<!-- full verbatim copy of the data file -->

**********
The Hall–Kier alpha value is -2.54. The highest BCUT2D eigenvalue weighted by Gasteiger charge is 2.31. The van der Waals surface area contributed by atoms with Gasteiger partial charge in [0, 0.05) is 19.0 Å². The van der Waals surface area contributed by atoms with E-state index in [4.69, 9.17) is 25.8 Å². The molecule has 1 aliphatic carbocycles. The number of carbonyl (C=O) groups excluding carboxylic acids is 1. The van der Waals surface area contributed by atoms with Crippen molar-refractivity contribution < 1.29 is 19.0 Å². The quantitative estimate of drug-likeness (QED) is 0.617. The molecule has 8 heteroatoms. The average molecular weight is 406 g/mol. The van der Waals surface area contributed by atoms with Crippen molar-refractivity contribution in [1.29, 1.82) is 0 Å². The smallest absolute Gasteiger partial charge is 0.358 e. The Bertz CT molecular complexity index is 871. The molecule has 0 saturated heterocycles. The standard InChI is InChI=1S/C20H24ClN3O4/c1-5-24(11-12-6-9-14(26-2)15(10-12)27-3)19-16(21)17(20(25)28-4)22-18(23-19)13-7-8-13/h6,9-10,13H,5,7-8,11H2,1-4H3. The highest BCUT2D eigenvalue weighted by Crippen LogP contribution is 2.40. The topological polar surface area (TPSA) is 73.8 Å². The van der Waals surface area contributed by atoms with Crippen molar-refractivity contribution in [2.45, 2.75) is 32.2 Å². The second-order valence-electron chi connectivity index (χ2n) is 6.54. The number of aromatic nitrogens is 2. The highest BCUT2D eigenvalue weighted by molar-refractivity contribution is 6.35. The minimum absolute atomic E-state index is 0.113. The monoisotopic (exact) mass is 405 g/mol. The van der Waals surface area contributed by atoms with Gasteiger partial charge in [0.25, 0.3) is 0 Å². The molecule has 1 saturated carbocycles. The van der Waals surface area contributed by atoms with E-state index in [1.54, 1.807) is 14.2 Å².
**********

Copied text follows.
The Hall–Kier alpha value is -2.54. The highest BCUT2D eigenvalue weighted by Gasteiger charge is 2.31. The van der Waals surface area contributed by atoms with Gasteiger partial charge in [0, 0.05) is 19.0 Å². The van der Waals surface area contributed by atoms with E-state index in [4.69, 9.17) is 25.8 Å². The molecule has 1 aliphatic carbocycles. The number of carbonyl (C=O) groups excluding carboxylic acids is 1. The van der Waals surface area contributed by atoms with Crippen molar-refractivity contribution < 1.29 is 19.0 Å². The quantitative estimate of drug-likeness (QED) is 0.617. The molecule has 8 heteroatoms. The average molecular weight is 406 g/mol. The van der Waals surface area contributed by atoms with Crippen molar-refractivity contribution in [1.29, 1.82) is 0 Å². The smallest absolute Gasteiger partial charge is 0.358 e. The Bertz CT molecular complexity index is 871. The molecule has 0 saturated heterocycles. The standard InChI is InChI=1S/C20H24ClN3O4/c1-5-24(11-12-6-9-14(26-2)15(10-12)27-3)19-16(21)17(20(25)28-4)22-18(23-19)13-7-8-13/h6,9-10,13H,5,7-8,11H2,1-4H3. The highest BCUT2D eigenvalue weighted by Crippen LogP contribution is 2.40. The topological polar surface area (TPSA) is 73.8 Å². The van der Waals surface area contributed by atoms with Crippen molar-refractivity contribution in [2.45, 2.75) is 32.2 Å². The second-order valence-electron chi connectivity index (χ2n) is 6.54. The number of aromatic nitrogens is 2. The highest BCUT2D eigenvalue weighted by molar-refractivity contribution is 6.35. The minimum absolute atomic E-state index is 0.113. The monoisotopic (exact) mass is 405 g/mol. The van der Waals surface area contributed by atoms with Gasteiger partial charge in [0.25, 0.3) is 0 Å². The molecule has 1 saturated carbocycles. The van der Waals surface area contributed by atoms with E-state index in [1.54, 1.807) is 14.2 Å².